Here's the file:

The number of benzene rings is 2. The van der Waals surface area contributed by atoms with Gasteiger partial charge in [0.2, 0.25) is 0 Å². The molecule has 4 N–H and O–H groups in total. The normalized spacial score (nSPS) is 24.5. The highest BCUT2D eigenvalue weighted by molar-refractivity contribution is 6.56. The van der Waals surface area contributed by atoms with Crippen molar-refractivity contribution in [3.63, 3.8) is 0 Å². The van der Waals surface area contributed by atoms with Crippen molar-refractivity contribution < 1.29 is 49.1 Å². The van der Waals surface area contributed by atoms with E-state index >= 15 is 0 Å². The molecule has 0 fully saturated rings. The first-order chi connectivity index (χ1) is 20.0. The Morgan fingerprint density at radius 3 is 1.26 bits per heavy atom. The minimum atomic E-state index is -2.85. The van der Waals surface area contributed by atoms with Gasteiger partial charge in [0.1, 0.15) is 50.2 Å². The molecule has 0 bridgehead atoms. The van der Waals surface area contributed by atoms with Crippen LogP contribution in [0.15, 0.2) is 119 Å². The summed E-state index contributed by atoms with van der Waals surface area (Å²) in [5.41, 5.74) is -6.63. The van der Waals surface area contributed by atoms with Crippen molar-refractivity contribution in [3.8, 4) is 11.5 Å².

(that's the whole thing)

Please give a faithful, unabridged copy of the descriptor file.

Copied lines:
The number of benzene rings is 2. The van der Waals surface area contributed by atoms with Gasteiger partial charge in [0.2, 0.25) is 0 Å². The molecule has 4 N–H and O–H groups in total. The normalized spacial score (nSPS) is 24.5. The highest BCUT2D eigenvalue weighted by molar-refractivity contribution is 6.56. The van der Waals surface area contributed by atoms with Crippen molar-refractivity contribution in [3.63, 3.8) is 0 Å². The van der Waals surface area contributed by atoms with Crippen molar-refractivity contribution < 1.29 is 49.1 Å². The van der Waals surface area contributed by atoms with E-state index >= 15 is 0 Å². The molecule has 0 fully saturated rings. The first-order chi connectivity index (χ1) is 20.0. The Morgan fingerprint density at radius 3 is 1.26 bits per heavy atom. The minimum atomic E-state index is -2.85. The van der Waals surface area contributed by atoms with Gasteiger partial charge in [0.1, 0.15) is 50.2 Å². The molecule has 0 bridgehead atoms. The van der Waals surface area contributed by atoms with Crippen LogP contribution in [0.15, 0.2) is 119 Å². The summed E-state index contributed by atoms with van der Waals surface area (Å²) in [5.41, 5.74) is -6.63. The van der Waals surface area contributed by atoms with Crippen molar-refractivity contribution in [3.8, 4) is 11.5 Å².